Seventeen-year-old violinist Grace Huh is a junior at San Jose’s Lynbrook High School. Currently she is a scholarship student of Ian Swensen at the San Francisco Conservatory of Music Precollege Division and Eric Chin of the Telegraph Quartet. Her previous private teachers include Li Lin, Wei He, and Elbert Tsai. She has also performed in master classes and worked with acclaimed artists such as James Ehnes, Midori Goto, Ning Feng, Noah Bendix-Balgley, Joseph Swensen, David Kim, Jan Sloman, Almita Vamos, and William van der Sloot.
Huh made her solo debut at the age of 12 with the Palo Alto Philharmonic and has since soloed with the California Youth Symphony Senior Orchestra, Diablo Valley College Philharmonic Orchestra, KAMSA Youth Symphony Orchestra, San Francisco Chamber Orchestra, and Golden State Youth Orchestra. Huh has won numerous competitions across the nation, including 2020 YoungArts winner of the National YoungArts Foundation, first place and the DVC Philharmonic Award at the DVC/HNU Young Artist String Competition in 2018, first place in the Pacific Musical Society Scholarship Competition in 2015 and 2018, and the Nafisa Taghioff prize in the Fremont Symphony Young Artist Competition in 2018.
A devoted orchestra musician, Huh has been a violinist in the San Francisco Symphony Youth Orchestra for four seasons. This past winter, Huh was also a full scholarship student at the New York String Orchestra Seminar. In addition she was co-concertmaster of the Lynbrook High School Symphony Orchestra and Chamber Orchestra and the KAMSA Youth Symphony Orchestra.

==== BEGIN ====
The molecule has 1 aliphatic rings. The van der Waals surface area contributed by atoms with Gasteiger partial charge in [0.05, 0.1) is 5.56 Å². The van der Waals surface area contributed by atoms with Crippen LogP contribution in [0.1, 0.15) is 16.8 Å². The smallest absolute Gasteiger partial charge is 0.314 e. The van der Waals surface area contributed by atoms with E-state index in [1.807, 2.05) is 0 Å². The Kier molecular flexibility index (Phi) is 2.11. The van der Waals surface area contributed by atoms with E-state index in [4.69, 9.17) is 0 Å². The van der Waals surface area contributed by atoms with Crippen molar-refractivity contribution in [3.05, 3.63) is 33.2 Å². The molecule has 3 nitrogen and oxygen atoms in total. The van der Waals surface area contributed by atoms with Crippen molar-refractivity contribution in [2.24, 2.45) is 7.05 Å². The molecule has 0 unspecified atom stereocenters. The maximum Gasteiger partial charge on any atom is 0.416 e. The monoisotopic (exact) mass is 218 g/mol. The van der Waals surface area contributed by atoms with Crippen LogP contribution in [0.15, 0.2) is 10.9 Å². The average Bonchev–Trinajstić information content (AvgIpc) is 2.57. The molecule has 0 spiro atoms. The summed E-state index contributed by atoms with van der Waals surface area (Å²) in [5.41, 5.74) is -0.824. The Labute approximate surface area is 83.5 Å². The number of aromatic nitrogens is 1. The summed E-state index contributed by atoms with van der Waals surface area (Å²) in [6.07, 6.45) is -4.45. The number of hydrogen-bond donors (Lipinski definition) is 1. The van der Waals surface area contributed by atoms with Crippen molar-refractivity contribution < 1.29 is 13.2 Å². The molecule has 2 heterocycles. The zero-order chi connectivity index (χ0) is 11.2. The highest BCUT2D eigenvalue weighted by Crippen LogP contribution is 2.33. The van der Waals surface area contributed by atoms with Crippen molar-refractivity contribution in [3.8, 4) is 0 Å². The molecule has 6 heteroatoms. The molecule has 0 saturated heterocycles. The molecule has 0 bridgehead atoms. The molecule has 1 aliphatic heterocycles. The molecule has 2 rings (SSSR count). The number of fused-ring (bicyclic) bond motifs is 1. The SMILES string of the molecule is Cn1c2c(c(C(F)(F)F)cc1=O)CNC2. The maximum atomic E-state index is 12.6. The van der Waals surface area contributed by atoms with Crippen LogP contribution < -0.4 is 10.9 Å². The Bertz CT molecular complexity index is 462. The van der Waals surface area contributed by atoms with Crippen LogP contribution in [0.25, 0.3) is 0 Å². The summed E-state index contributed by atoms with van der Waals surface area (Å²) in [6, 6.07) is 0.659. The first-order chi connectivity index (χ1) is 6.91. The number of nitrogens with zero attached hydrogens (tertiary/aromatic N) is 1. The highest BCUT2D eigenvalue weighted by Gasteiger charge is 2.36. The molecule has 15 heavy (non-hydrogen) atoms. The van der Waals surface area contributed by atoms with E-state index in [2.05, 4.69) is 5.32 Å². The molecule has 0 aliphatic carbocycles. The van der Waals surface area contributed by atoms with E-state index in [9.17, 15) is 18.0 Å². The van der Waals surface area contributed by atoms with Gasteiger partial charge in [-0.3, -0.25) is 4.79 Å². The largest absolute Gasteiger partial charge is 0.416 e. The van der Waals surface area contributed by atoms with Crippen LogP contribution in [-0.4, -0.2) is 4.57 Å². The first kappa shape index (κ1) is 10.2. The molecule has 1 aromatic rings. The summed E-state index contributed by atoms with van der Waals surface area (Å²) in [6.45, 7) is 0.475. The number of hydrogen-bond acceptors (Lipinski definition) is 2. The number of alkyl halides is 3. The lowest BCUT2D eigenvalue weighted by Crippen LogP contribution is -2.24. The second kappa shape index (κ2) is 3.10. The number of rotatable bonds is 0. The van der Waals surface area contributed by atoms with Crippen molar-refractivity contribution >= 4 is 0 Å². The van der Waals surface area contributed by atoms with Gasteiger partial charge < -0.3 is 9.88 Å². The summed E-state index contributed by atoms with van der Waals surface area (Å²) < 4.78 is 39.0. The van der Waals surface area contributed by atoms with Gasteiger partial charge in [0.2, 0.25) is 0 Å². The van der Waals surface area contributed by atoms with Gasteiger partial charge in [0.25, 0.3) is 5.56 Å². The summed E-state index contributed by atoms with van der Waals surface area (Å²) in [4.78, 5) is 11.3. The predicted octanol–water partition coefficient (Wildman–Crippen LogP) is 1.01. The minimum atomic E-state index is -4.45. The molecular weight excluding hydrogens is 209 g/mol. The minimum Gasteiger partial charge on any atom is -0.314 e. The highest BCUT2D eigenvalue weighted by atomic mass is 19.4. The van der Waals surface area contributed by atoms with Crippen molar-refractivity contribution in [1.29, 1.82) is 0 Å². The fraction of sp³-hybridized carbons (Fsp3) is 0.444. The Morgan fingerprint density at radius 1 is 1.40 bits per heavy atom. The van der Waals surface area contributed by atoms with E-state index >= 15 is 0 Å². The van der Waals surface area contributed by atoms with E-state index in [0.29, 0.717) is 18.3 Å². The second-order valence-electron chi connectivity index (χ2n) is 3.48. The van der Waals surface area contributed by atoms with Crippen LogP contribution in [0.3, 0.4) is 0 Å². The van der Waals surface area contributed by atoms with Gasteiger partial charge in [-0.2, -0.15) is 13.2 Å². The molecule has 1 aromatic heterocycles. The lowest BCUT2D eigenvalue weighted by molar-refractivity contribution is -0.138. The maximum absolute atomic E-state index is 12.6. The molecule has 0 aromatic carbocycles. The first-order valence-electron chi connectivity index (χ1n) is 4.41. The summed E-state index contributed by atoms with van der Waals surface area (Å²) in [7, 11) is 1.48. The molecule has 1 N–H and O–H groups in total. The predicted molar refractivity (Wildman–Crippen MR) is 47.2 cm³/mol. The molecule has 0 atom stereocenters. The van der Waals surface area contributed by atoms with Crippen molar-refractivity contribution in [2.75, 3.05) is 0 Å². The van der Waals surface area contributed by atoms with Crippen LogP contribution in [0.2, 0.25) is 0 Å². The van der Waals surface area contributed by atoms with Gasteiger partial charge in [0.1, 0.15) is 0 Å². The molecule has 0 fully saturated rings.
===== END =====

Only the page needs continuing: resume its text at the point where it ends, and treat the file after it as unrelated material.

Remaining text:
Outside of the concert hall, Huh actively contributes to her community through music. She is the president of Music For Community, her school club that teaches the basics of music at her local elementary; cofounder of Clio Muses, a group that has performed monthly at Cupertino Healthcare and Wellness Center since 2016; cofounder of Quartet Cantare, a group that has raised more than $10,000 for families devastated in Northern California wildfires; and cofounder of the “Back to Bach” project in Alameda County, which inspires and encourages young schoolchildren to learn musical instruments. In light of the coronavirus, Clio Muses has started a virtual platform called The “Clio” Project, in which the group shares a 15-minute clip of ’60s or ’70s hit songs to more than 20 senior homes and rehabilitation centers throughout the Bay Area.